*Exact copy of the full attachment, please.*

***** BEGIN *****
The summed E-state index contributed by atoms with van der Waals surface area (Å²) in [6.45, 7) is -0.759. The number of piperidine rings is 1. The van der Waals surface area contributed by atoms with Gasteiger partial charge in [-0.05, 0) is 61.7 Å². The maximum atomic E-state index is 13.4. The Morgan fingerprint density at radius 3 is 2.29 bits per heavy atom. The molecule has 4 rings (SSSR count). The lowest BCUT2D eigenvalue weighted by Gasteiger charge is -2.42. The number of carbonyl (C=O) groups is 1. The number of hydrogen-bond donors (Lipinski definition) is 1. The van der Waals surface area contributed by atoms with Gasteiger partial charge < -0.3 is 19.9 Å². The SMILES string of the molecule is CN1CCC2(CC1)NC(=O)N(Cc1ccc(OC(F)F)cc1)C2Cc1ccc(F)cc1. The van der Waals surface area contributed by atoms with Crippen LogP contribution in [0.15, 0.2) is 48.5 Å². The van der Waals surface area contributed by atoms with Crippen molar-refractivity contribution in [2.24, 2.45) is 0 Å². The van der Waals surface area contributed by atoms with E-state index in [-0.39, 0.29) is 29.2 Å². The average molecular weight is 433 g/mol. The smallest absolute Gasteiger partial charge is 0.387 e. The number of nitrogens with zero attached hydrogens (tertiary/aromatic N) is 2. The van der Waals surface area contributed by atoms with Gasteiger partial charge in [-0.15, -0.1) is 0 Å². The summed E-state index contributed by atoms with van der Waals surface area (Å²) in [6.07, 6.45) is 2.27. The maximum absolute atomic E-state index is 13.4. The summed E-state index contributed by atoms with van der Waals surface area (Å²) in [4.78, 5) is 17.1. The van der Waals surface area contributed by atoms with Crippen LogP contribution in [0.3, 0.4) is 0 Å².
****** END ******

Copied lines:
The summed E-state index contributed by atoms with van der Waals surface area (Å²) in [6.45, 7) is -0.759. The number of piperidine rings is 1. The van der Waals surface area contributed by atoms with Gasteiger partial charge in [-0.05, 0) is 61.7 Å². The maximum atomic E-state index is 13.4. The Morgan fingerprint density at radius 3 is 2.29 bits per heavy atom. The molecule has 4 rings (SSSR count). The lowest BCUT2D eigenvalue weighted by Gasteiger charge is -2.42. The number of carbonyl (C=O) groups is 1. The number of hydrogen-bond donors (Lipinski definition) is 1. The van der Waals surface area contributed by atoms with Gasteiger partial charge < -0.3 is 19.9 Å². The SMILES string of the molecule is CN1CCC2(CC1)NC(=O)N(Cc1ccc(OC(F)F)cc1)C2Cc1ccc(F)cc1. The van der Waals surface area contributed by atoms with Crippen LogP contribution in [0.15, 0.2) is 48.5 Å². The van der Waals surface area contributed by atoms with Crippen molar-refractivity contribution in [2.24, 2.45) is 0 Å². The van der Waals surface area contributed by atoms with E-state index in [-0.39, 0.29) is 29.2 Å². The average molecular weight is 433 g/mol. The smallest absolute Gasteiger partial charge is 0.387 e. The number of nitrogens with zero attached hydrogens (tertiary/aromatic N) is 2. The van der Waals surface area contributed by atoms with Gasteiger partial charge in [-0.15, -0.1) is 0 Å². The summed E-state index contributed by atoms with van der Waals surface area (Å²) in [6.07, 6.45) is 2.27. The maximum absolute atomic E-state index is 13.4. The summed E-state index contributed by atoms with van der Waals surface area (Å²) in [4.78, 5) is 17.1. The van der Waals surface area contributed by atoms with Crippen LogP contribution in [0.3, 0.4) is 0 Å².